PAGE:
FAQ’s on Sciatica Pain & Treatment
Sciatica is pain that results from inflammation of the sciatic nerve, which is a large nerve starting in the low back and going down the back of the leg on each side.
What are the symptoms of sciatica?
Individuals who suffer from sciatica experience significant pain that is often burning or searing in nature. People may also have numbness, tingling or a pins and needles sensation and the pain may be shooting at times like an “electric” feeling. The pain typically affects one side of the body and may also lead to weakness of the leg or foot in addition to numbness.
The area of pain and numbness depends on where exactly the nerve root compression and iinflammation is occurring. If the compression and resulting inflammation of the nerve is severe, a person may have constant debilitating pain. In others, it may be infrequent and simply a slight irritant.
Sciatica pain may also lead to pain in the hip, buttock, and thigh. It is often associated with lower back pain but when it comes to nerve root compression there may be no back pain at all. depending on how bad the pain and weakness are, a person may limp while walking or may need to spend time in bed with a pillow under the knees when it is at its worst.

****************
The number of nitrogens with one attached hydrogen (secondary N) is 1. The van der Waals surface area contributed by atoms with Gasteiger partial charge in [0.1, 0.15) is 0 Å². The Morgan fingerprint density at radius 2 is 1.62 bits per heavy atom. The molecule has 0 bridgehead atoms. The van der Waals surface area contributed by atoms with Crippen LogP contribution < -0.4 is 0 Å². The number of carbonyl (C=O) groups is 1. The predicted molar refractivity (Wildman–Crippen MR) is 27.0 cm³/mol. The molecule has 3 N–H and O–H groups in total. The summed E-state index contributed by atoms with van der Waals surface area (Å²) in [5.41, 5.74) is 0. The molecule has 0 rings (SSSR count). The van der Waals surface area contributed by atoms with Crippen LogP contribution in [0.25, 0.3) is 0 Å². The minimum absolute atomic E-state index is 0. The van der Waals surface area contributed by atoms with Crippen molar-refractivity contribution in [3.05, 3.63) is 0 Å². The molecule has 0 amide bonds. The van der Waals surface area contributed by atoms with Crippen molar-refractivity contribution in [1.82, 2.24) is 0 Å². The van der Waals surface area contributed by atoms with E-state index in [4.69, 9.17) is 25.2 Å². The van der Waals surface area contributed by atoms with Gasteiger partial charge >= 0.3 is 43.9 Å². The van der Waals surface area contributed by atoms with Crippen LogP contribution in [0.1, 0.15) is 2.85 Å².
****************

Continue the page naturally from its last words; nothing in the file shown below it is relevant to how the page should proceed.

What causes sciatica?
Sciatica is caused by irritation of nerve roots in the lower lumbar and sacral spine. The sciatic nerve is actually a combination of multiple nerve roots coming together in the lower lumbar and sacral spine. Causes of sciatica may include lumbar spinal stenosis, degenerative disc disease, a disc herniation, spondylolisthesis or pregnancy. All these conditions may lead to a pinched nerve which can cause inflammation of the nerve and sciatica pain.
How common is sciatica?
At any given point in time, approximately 1% of the population is experiencing a disc herniation with sciatica. In addition, there are quite a few other individuals dealing with sciatica pain from the other conditions mentioned. You have to figure that in America there are over 5 million people at any one point in time experiencing sciatica. It is a very common phenomenon.
How is sciatica diagnosed?